Plenty of people are unhappy with their jobs, but few take action to remedy their situation. While there are valid reasons to hang on to a job you hate, most of the excuses people make are bogus. Check out this article for a few examples that fall into this category.  

Do you dread going into the office day after day? According to a Gallup report released last year, only 13 percent of workers feel engaged and inspired at the workplace. Depressing. Another 63 percent aren’t engaged, which basically means they’re apathetic and they go through the day without any feeling of professional pride. Finally, 24 percent of workers are “actively disengaged.” They hate their jobs but aren’t doing anything about it.

There are various legitimate reasons to stick with a job you dread. For instance, you’re learning useful skills, or staying in your current position will one day help you achieve your long-term professional goals. And don’t even think about quitting if you have no other way to make ends meet yet.

However, most of the reasons unhappy workers cite when asked why they aren’t leaving are merely excuses that justify staying in a comfortable situation, even though that situation is making them miserable. Here are a few examples of bad reasons to stay at a job you hate.


It Might Get Better

Your boss might have an epiphany next week and finally deal with their anger issues. Your annoying coworker might quit. Your work might suddenly get more interesting. Hoping is only human. Being realistic, on the other hand, can be more difficult. Yes, things might get better, but they could also stay the same, or get even worse. Are you willing to take that risk?

Things rarely improve without significant involvement from your part. If you’re unsatisfied with your current work circumstances, speak up. Tell your supervisor you won’t put up with their abuse anymore. Ask the annoying coworker to rectify their behavior. Ask to work on more interesting projects. Suffering in silence isn’t a proactive strategy. But neither is complaining relentlessly to whoever is willing to listen.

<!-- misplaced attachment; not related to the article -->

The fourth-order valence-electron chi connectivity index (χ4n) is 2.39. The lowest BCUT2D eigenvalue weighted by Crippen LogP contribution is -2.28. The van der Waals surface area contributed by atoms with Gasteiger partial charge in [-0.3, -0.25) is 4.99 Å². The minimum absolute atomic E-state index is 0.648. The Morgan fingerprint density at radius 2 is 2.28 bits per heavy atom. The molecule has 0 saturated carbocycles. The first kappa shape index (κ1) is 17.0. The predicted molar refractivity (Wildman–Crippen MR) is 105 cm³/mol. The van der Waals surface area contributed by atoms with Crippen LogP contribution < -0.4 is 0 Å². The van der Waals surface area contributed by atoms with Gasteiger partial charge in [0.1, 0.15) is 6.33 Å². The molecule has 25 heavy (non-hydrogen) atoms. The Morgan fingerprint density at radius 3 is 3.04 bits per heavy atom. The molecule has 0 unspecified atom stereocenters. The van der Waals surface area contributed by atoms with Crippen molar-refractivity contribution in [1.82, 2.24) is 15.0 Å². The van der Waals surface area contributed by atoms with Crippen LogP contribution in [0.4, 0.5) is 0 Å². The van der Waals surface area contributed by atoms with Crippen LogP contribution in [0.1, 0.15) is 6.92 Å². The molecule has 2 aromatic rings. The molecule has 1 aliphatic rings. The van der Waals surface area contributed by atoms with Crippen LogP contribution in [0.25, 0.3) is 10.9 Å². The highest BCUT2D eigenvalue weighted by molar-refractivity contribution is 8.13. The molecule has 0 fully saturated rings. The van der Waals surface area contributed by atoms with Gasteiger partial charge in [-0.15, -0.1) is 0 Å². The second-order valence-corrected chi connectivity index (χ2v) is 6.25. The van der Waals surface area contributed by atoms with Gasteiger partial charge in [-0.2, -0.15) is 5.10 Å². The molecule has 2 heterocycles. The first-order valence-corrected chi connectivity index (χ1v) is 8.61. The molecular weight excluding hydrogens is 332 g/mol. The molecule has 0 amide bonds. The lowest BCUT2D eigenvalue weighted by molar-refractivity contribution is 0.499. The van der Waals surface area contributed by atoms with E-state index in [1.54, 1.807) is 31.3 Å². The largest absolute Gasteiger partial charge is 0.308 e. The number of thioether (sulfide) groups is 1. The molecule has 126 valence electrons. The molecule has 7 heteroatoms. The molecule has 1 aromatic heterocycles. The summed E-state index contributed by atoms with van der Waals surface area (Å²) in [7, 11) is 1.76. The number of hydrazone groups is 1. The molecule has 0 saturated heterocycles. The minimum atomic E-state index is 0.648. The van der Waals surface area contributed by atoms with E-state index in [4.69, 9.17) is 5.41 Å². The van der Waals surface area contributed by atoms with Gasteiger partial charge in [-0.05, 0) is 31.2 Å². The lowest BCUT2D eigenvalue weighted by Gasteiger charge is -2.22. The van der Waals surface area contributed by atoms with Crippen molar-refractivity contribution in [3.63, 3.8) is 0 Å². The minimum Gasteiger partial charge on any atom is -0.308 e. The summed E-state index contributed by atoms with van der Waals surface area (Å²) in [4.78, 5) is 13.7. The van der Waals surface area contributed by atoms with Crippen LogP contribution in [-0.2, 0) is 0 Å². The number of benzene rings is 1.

You Love Your Coworkers

It’s important to have people at the office that you get along with. When the team collaborates smoothly, even the most annoying job in the world can seem bearable. However, when the most exciting thing about the workplace becomes spending your lunch break cracking jokes with your colleagues, it’s time to make a change.

Enjoying your coworkers’ company isn’t reason enough to keep a job that isn’t the right fit for you. Friends from the office can easily become friends outside of work as well. If you’re uncomfortable making that transition, maybe they’re not even friends to begin with.   

The Money is Good

Your paycheck is satisfying enough and you get good benefits. Even when you loathe your assignments, being financially comfortable is something not many of us are willing to let go. Especially when we have big goals we’d like to conquer in the near future – like starting a family, putting kids through college, finding a mortgage lender and applying for a home loan.

In the end, you need to decide what your priorities are. You can do anything you want, but not everything you want. If saving enough money to finance a big purchase trumps your desire to fulfill your professional needs, then resigning can wait. On the other hand, if advancing your career is more important, look for a better opportunity. Just make sure you have a sizeable emergency fund to rely on.   

Lack of Confidence

“I’ll never get another job,” you say to yourself while you read the latest unsettling statistics about the current job market. You worry that quitting will look bad on your resume, that your skills aren’t current anymore, or that employers aren’t looking to hire for your position at the moment.

Low self-esteem can even prevent you from applying for a job that you are more than qualified for, thinking that you can’t possibly beat all the other applicants. Unfortunately, this usually happens after you’ve felt unappreciated at your job for a while. It’s a vicious cycle – you feel like your current employer doesn’t truly value you, so you’re unhappy; at the same time, this discourages you from looking for other professional opportunities.      

Luckily, there’s a simple solution – start searching for another job on the side. Conduct your job search and interview in your free time. If you land a better position, great. If not, you still have your current job to support yourself until you do.

Don’t lower you expectations when it comes to work satisfaction. You deserve a job where growth is possible, your opinions are valued, and your progress is being tracked and appreciated. If that’s not the case, update your resume and hit the job market. It’s time to put yourself first. Life’s too short to keep making excuses.